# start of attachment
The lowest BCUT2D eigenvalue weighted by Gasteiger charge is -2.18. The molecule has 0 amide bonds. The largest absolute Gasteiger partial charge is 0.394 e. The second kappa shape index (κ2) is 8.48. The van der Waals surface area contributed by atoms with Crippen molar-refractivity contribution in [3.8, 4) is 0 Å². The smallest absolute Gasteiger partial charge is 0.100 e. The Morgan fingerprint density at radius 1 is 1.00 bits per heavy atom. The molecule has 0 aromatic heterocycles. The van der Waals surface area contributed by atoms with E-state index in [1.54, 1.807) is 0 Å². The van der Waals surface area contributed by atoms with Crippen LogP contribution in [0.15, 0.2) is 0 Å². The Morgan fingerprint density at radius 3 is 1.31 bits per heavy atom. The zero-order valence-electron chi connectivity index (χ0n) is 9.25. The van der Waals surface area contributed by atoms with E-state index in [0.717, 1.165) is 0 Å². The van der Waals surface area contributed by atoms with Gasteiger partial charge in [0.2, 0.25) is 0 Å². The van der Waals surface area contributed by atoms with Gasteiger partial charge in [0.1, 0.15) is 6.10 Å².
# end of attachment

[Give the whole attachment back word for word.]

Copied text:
The lowest BCUT2D eigenvalue weighted by Gasteiger charge is -2.18. The molecule has 0 amide bonds. The largest absolute Gasteiger partial charge is 0.394 e. The second kappa shape index (κ2) is 8.48. The van der Waals surface area contributed by atoms with Crippen molar-refractivity contribution in [3.8, 4) is 0 Å². The smallest absolute Gasteiger partial charge is 0.100 e. The Morgan fingerprint density at radius 1 is 1.00 bits per heavy atom. The molecule has 0 aromatic heterocycles. The van der Waals surface area contributed by atoms with E-state index in [1.54, 1.807) is 0 Å². The van der Waals surface area contributed by atoms with Crippen LogP contribution in [0.15, 0.2) is 0 Å². The Morgan fingerprint density at radius 3 is 1.31 bits per heavy atom. The zero-order valence-electron chi connectivity index (χ0n) is 9.25. The van der Waals surface area contributed by atoms with E-state index in [0.717, 1.165) is 0 Å². The van der Waals surface area contributed by atoms with Gasteiger partial charge in [0.2, 0.25) is 0 Å². The van der Waals surface area contributed by atoms with Gasteiger partial charge in [0.1, 0.15) is 6.10 Å².